> put this in context
A particularly relevant topic, Ron. First a few caveats, but the essence is sound.
The table reflects the situation in 2007 and was first published by Slovakia's diminutive Communist Party in January 2009 to help them agitate people against democracy and the euro, freshly introduced then. It's been kicking around the Slovak internet since.
The current average wages are ca. 765 euros and Social Security (dochodok) ca. 370 euros. I.e., the Slovak Social Security is paying each retiree ca. 48% of the average wages in the country. A US retiree is getting about 34% of the US average wages in SS payments.
The above was just for comparison, the caveat is that the table compares nominal wages, not purchasing power. I.e., the difference between Slovakia and the other listed countries is actually much smaller, because prices are lower in Slovakia, which the Communist-compiled table chose to ignore. In real terms, e.g., the German wages buy about 60 percent more than the Slovak wages, not 440 percent more as a naive (and probably intended) reading of the table imputes.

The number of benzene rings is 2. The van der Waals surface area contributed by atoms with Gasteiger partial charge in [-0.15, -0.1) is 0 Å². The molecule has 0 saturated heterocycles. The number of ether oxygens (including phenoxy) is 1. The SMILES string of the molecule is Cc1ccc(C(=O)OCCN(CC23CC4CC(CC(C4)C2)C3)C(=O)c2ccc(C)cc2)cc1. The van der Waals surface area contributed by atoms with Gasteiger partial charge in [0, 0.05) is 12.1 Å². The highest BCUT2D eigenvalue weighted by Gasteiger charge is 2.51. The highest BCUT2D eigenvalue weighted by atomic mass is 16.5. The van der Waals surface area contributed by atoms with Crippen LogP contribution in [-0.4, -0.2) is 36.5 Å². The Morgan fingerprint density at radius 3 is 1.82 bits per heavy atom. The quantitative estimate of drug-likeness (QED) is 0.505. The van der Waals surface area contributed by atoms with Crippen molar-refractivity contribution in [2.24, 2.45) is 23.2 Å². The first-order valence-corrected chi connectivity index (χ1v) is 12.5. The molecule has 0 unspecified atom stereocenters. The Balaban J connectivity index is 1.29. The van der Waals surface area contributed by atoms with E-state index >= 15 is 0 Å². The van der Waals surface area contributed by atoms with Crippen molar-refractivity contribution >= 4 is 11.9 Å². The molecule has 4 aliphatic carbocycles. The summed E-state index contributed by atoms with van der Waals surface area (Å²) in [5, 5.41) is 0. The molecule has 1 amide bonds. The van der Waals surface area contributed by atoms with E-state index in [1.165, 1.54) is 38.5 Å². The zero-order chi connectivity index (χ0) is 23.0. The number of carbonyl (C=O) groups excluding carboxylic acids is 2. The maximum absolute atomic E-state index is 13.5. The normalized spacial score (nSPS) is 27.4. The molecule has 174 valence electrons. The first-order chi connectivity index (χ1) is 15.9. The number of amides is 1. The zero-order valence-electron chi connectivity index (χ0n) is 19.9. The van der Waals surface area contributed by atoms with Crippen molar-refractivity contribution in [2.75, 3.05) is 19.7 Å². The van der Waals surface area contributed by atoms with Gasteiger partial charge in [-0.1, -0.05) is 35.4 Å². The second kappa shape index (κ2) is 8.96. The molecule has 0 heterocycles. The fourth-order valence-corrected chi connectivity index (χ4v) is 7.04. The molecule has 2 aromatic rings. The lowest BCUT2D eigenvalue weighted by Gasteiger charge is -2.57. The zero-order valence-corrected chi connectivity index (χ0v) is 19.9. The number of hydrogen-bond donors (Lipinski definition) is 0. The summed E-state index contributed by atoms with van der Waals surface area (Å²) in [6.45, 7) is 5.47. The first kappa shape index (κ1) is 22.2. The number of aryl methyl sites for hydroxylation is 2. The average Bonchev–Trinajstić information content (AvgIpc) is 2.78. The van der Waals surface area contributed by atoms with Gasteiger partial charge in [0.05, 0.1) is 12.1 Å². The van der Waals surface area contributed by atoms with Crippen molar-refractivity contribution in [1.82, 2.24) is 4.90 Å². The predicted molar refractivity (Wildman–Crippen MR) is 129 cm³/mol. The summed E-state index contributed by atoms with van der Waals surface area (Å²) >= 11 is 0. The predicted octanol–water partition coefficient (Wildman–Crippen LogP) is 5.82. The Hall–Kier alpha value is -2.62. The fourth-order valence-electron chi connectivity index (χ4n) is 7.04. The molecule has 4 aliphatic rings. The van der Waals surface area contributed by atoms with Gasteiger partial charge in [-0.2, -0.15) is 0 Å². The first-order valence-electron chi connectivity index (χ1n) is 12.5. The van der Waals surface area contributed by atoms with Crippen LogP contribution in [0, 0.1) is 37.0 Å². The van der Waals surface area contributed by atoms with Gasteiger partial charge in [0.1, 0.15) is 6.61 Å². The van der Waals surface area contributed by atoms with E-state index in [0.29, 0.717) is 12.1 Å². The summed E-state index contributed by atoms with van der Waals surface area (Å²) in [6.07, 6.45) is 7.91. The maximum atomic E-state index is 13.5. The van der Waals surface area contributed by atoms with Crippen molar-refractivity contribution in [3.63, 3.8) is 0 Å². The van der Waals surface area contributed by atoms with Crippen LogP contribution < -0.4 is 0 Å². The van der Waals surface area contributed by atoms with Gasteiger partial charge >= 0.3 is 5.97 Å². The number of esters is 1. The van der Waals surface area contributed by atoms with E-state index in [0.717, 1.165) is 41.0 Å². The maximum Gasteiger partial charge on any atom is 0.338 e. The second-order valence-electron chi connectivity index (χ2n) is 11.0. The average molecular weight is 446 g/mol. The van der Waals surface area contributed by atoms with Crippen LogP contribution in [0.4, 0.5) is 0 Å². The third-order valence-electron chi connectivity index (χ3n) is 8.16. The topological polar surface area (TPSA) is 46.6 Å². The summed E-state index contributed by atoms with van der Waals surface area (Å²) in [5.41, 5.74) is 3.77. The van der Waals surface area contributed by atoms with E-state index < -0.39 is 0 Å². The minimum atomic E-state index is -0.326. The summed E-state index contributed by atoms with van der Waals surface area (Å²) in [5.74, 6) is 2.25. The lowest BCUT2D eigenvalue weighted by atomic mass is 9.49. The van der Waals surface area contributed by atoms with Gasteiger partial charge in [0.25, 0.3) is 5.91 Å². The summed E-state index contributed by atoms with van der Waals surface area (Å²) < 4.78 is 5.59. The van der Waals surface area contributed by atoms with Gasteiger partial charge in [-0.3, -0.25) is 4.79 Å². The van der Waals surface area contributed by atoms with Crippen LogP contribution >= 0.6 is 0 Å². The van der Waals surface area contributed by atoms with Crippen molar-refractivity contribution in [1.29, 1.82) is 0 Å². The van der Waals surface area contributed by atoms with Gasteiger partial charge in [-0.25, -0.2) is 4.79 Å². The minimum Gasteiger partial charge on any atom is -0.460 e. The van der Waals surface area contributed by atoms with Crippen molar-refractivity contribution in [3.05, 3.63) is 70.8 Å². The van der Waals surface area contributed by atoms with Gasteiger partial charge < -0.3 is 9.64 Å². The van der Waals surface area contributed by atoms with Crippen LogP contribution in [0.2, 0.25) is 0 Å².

And because the table lists only the countries that use the euro, it is not obvious that while in "low gear" in that group, the Slovaks have now placed themselves among the wealthiest nations that the Communists, publishers of the table, ruined for 40+ years.
Here are the latest country comparisons in terms of purchasing power:
Keeping that in mind, it's true that on average, the Greeks have a higher purchasing power than the Slovaks. While many Slovaks feel so justified to rush and post cheap comments based on comparisons like in the table, what none of them ponder is where they, and their tiny country with almost no political clout, would stand with their wages and social security in the massive economic turmoil if the euro collapsed -- up there with Germany or down there with Hungary? In other words, no one has made a meaningful comparison between the Slovaks' costs/losses through helping Greece, no matter how undeservedly, and estimates of the Slovaks' costs/losses if they had to have their own currency again.
It may or may not be worth it for the Slovaks to help save Greece from bankruptcy, but no one knows, while everyone "knows."